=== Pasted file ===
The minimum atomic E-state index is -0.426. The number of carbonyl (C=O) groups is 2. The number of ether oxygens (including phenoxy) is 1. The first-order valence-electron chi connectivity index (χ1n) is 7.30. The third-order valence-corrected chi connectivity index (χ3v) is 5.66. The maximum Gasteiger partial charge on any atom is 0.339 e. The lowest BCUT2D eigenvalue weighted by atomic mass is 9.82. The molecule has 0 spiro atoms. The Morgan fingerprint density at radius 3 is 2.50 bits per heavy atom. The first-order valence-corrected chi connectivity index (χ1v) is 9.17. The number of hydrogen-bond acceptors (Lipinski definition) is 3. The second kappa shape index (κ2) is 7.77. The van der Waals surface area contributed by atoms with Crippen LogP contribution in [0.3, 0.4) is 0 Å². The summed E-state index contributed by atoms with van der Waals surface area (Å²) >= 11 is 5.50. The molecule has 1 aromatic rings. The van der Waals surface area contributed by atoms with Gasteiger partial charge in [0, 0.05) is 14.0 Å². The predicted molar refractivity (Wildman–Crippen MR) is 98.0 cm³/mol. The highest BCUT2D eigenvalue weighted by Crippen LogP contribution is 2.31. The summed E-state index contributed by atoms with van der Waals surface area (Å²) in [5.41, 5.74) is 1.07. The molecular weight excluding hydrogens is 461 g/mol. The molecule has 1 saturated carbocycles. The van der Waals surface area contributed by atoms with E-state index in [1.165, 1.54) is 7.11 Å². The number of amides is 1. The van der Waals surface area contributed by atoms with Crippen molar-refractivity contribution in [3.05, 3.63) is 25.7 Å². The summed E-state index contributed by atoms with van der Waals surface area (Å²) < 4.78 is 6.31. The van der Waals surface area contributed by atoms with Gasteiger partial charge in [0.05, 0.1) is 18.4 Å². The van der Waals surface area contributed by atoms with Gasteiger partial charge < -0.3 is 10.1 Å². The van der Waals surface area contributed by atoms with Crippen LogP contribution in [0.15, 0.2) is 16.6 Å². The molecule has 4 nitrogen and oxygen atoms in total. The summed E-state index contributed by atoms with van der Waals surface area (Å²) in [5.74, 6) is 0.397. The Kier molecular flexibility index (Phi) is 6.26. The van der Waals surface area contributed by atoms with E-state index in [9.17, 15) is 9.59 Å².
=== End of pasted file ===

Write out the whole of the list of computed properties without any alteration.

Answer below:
The minimum atomic E-state index is -0.426. The number of carbonyl (C=O) groups is 2. The number of ether oxygens (including phenoxy) is 1. The first-order valence-electron chi connectivity index (χ1n) is 7.30. The third-order valence-corrected chi connectivity index (χ3v) is 5.66. The maximum Gasteiger partial charge on any atom is 0.339 e. The lowest BCUT2D eigenvalue weighted by atomic mass is 9.82. The molecule has 0 spiro atoms. The Morgan fingerprint density at radius 3 is 2.50 bits per heavy atom. The first-order valence-corrected chi connectivity index (χ1v) is 9.17. The number of hydrogen-bond acceptors (Lipinski definition) is 3. The second kappa shape index (κ2) is 7.77. The van der Waals surface area contributed by atoms with Crippen LogP contribution in [0.3, 0.4) is 0 Å². The summed E-state index contributed by atoms with van der Waals surface area (Å²) >= 11 is 5.50. The molecule has 1 aromatic rings. The van der Waals surface area contributed by atoms with Gasteiger partial charge in [0, 0.05) is 14.0 Å². The predicted molar refractivity (Wildman–Crippen MR) is 98.0 cm³/mol. The highest BCUT2D eigenvalue weighted by Crippen LogP contribution is 2.31. The summed E-state index contributed by atoms with van der Waals surface area (Å²) in [5.41, 5.74) is 1.07. The molecular weight excluding hydrogens is 461 g/mol. The molecule has 1 saturated carbocycles. The van der Waals surface area contributed by atoms with E-state index in [1.165, 1.54) is 7.11 Å². The number of amides is 1. The van der Waals surface area contributed by atoms with Crippen molar-refractivity contribution in [3.05, 3.63) is 25.7 Å². The summed E-state index contributed by atoms with van der Waals surface area (Å²) < 4.78 is 6.31. The van der Waals surface area contributed by atoms with Gasteiger partial charge in [0.05, 0.1) is 18.4 Å². The van der Waals surface area contributed by atoms with Gasteiger partial charge < -0.3 is 10.1 Å². The van der Waals surface area contributed by atoms with Crippen LogP contribution in [0.15, 0.2) is 16.6 Å². The molecule has 4 nitrogen and oxygen atoms in total. The summed E-state index contributed by atoms with van der Waals surface area (Å²) in [5.74, 6) is 0.397. The Kier molecular flexibility index (Phi) is 6.26. The van der Waals surface area contributed by atoms with E-state index in [9.17, 15) is 9.59 Å².